CSUF News Service
Geology Rocks This Summer in Montana For Future Geologists
July 21, 2016
This summer, 25 geology students learned firsthand about their discipline by conducting fieldwork in a remote, geologically-rich area of Dillon, Montana, where every kind of rock — ranging in age from 2.5 billion to hundreds of years — exist.
The trip to the Dillon area was part of a capstone course that offers hands-on geology similar to how professional geologists would tackle geological mapping and observations in the field, said Vali Memeti, assistant professor of geological sciences, who co-taught the course with Nicole Bonuso, associate professor of geological sciences.
For Jazmine Titular and her classmates, it was a trip of a lifetime.
"I will honestly say it was one of the best experiences of my life. I had the chance to experience what a field geologist does on a daily basis for their job, and it solidified my confidence in my mapping skills," explained Titular, who graduates in August. "Standing on top of large mountains and looking in awe at the geology that surrounded me were the moments that confirmed that I chose the right major and career path for me."
The Geological Sciences Department has been offering field camp, mandatory for the bachelor’s degree in geology, for about 30 years — initially in the Mojave Desert and in Montana since 1996. Funding from the department and Associated Students Inc. helps to offset students' course expenses.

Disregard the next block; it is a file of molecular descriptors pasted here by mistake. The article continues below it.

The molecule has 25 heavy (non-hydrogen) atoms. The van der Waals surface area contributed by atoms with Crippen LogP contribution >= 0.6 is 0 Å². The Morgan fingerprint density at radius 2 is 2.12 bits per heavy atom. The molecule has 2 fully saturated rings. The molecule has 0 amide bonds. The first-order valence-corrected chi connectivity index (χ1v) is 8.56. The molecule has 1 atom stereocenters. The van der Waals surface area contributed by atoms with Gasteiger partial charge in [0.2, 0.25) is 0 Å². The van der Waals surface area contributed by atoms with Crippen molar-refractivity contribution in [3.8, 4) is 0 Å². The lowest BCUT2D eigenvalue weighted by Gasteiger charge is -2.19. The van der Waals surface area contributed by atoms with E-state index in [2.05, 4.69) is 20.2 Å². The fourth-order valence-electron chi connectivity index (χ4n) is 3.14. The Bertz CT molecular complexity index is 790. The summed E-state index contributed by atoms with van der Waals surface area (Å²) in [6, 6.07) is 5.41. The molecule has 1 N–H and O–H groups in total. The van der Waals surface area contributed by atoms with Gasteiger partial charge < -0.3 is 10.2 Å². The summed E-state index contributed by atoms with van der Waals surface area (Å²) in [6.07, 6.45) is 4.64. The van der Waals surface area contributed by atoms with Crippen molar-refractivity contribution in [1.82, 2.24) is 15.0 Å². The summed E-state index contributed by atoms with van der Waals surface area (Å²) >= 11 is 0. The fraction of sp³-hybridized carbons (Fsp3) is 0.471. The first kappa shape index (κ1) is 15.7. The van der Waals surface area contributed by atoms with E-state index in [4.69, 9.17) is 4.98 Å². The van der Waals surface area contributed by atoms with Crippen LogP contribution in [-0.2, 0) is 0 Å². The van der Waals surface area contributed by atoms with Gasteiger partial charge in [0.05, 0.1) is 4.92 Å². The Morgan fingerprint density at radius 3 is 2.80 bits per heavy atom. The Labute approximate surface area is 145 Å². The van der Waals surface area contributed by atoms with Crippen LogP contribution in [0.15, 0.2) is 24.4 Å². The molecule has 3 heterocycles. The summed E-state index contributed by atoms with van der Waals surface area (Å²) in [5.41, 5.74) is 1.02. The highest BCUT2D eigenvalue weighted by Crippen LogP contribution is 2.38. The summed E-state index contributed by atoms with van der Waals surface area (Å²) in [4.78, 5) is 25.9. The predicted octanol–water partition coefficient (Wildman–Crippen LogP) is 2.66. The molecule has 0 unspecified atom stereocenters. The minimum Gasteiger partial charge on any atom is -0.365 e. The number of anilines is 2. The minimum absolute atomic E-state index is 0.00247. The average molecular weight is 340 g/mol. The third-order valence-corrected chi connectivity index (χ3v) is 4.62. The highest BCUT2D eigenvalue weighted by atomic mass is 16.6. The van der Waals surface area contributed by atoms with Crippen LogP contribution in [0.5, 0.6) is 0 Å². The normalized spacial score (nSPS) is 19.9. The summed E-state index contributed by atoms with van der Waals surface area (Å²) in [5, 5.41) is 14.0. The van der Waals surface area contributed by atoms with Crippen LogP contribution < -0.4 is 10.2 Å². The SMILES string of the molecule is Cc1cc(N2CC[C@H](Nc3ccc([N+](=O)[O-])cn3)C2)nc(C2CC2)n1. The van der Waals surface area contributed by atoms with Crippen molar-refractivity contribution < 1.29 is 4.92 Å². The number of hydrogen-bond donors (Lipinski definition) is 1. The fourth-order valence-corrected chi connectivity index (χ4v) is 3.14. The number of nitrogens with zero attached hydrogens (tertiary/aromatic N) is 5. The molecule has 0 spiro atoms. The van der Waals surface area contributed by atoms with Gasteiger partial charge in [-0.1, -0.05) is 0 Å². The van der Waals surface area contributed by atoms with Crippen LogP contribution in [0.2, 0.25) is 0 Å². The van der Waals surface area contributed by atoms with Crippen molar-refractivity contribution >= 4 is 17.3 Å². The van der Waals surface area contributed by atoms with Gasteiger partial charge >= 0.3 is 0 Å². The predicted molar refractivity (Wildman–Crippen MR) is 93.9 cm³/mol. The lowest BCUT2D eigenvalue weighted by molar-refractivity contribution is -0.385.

Participants stayed in the dorms at the University of Montana Western, and in thunderstorms and heat — daytime temperatures ranged from 50 to 95 degrees — conducted geologic field mapping in areas up to an hour away from Dillon.
"Being in Montana was a whole new world — geologically!" added Amanda Shellhorn, who also graduates next month. "I got to see my first thrust fault. And we got to map an area with extensively folded metamorphic rocks that were billions of years old. Behind all of the projects were life lessons that we can take forward with us into the workforce or further into academics."
The future geologists mapped ancient marine sediments, using a topographic map and GPS to locate geological features. They looked at outcrops of rocks using a hammer and a hand lens to identify rock units, sometimes based on soil color, and color code them on the map, Memeti explained. The students also took measurements with a geologic compass to determine the structural orientation of the rock layers.
The course also taught students the importance of honing essential skills, such as teamwork, time management, the importance of preparation and meeting deadlines, said Titular, who plans to study geophysics in graduate school.
"At field camp, students apply all they have learned in previous classes to field assignments. It's hands-on, it's intellectually and physically challenging, and gives students a first taste for what they will be doing when they get their first job as a geologist," Memeti said. "This experience is what our alums tend to remember the best — which says it all."